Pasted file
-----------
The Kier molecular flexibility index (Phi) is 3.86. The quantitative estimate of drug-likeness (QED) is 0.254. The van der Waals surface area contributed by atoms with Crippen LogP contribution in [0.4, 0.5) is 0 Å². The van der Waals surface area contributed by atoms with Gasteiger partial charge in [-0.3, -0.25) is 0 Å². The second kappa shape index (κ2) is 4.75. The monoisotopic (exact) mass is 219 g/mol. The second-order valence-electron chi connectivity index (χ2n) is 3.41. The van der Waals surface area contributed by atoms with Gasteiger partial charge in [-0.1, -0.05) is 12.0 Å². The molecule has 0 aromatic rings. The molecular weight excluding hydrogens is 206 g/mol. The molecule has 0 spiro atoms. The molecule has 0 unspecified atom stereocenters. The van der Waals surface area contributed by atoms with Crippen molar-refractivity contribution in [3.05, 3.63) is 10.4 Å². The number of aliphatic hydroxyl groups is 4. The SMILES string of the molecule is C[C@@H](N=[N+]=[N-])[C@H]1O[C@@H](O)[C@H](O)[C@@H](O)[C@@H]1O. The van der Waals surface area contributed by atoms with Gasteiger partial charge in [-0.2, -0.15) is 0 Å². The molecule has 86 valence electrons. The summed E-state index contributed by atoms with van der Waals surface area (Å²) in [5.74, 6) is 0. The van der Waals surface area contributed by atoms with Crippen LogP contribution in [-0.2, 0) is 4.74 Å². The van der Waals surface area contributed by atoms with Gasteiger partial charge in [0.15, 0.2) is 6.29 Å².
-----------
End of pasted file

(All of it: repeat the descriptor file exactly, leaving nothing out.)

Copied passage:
The Kier molecular flexibility index (Phi) is 3.86. The quantitative estimate of drug-likeness (QED) is 0.254. The van der Waals surface area contributed by atoms with Crippen LogP contribution in [0.4, 0.5) is 0 Å². The van der Waals surface area contributed by atoms with Gasteiger partial charge in [-0.3, -0.25) is 0 Å². The second kappa shape index (κ2) is 4.75. The monoisotopic (exact) mass is 219 g/mol. The second-order valence-electron chi connectivity index (χ2n) is 3.41. The van der Waals surface area contributed by atoms with Gasteiger partial charge in [-0.1, -0.05) is 12.0 Å². The molecule has 0 aromatic rings. The molecular weight excluding hydrogens is 206 g/mol. The molecule has 0 spiro atoms. The molecule has 0 unspecified atom stereocenters. The van der Waals surface area contributed by atoms with Crippen molar-refractivity contribution in [3.05, 3.63) is 10.4 Å². The number of aliphatic hydroxyl groups is 4. The SMILES string of the molecule is C[C@@H](N=[N+]=[N-])[C@H]1O[C@@H](O)[C@H](O)[C@@H](O)[C@@H]1O. The van der Waals surface area contributed by atoms with Gasteiger partial charge in [-0.2, -0.15) is 0 Å². The molecule has 86 valence electrons. The summed E-state index contributed by atoms with van der Waals surface area (Å²) in [5.74, 6) is 0. The van der Waals surface area contributed by atoms with Crippen LogP contribution in [-0.2, 0) is 4.74 Å². The van der Waals surface area contributed by atoms with Gasteiger partial charge in [0.15, 0.2) is 6.29 Å².